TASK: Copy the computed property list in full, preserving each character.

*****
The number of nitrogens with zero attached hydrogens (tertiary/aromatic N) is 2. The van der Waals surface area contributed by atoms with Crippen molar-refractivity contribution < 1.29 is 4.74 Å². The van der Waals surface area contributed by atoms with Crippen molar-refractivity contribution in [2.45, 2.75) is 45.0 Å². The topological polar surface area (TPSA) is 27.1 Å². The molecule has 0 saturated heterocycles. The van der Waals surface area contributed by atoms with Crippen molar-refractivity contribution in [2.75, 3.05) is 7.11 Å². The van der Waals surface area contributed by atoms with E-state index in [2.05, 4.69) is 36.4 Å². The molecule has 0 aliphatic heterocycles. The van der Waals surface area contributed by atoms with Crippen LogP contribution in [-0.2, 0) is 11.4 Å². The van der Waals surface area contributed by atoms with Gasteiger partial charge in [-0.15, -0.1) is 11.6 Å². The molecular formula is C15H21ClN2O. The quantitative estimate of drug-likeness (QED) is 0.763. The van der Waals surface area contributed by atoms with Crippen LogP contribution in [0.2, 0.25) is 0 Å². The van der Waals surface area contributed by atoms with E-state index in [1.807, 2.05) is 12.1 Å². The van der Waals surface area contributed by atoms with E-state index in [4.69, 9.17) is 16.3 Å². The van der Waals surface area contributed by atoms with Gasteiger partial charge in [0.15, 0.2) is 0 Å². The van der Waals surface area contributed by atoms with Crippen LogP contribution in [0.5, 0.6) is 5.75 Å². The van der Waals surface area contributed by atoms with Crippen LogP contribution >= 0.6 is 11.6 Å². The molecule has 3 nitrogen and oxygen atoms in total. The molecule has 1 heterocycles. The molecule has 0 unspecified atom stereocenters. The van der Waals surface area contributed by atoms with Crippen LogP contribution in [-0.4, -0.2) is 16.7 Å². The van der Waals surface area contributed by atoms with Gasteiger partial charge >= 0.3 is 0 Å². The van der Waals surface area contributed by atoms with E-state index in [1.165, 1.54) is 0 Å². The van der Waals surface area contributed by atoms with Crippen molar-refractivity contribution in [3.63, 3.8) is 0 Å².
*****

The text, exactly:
The number of nitrogens with zero attached hydrogens (tertiary/aromatic N) is 2. The van der Waals surface area contributed by atoms with Crippen molar-refractivity contribution < 1.29 is 4.74 Å². The van der Waals surface area contributed by atoms with Crippen molar-refractivity contribution in [2.45, 2.75) is 45.0 Å². The topological polar surface area (TPSA) is 27.1 Å². The molecule has 0 saturated heterocycles. The van der Waals surface area contributed by atoms with Crippen molar-refractivity contribution in [2.75, 3.05) is 7.11 Å². The van der Waals surface area contributed by atoms with E-state index in [2.05, 4.69) is 36.4 Å². The molecule has 0 aliphatic heterocycles. The van der Waals surface area contributed by atoms with Crippen LogP contribution in [-0.2, 0) is 11.4 Å². The van der Waals surface area contributed by atoms with Gasteiger partial charge in [-0.15, -0.1) is 11.6 Å². The molecular formula is C15H21ClN2O. The quantitative estimate of drug-likeness (QED) is 0.763. The van der Waals surface area contributed by atoms with Crippen LogP contribution in [0.2, 0.25) is 0 Å². The van der Waals surface area contributed by atoms with E-state index in [1.807, 2.05) is 12.1 Å². The van der Waals surface area contributed by atoms with E-state index in [4.69, 9.17) is 16.3 Å². The van der Waals surface area contributed by atoms with Gasteiger partial charge in [0.15, 0.2) is 0 Å². The van der Waals surface area contributed by atoms with Crippen LogP contribution in [0.5, 0.6) is 5.75 Å². The van der Waals surface area contributed by atoms with Crippen LogP contribution >= 0.6 is 11.6 Å². The molecule has 3 nitrogen and oxygen atoms in total. The molecule has 1 heterocycles. The molecule has 0 unspecified atom stereocenters. The van der Waals surface area contributed by atoms with Crippen LogP contribution in [-0.4, -0.2) is 16.7 Å². The van der Waals surface area contributed by atoms with Gasteiger partial charge >= 0.3 is 0 Å². The van der Waals surface area contributed by atoms with E-state index in [1.165, 1.54) is 0 Å². The van der Waals surface area contributed by atoms with Crippen molar-refractivity contribution in [3.63, 3.8) is 0 Å².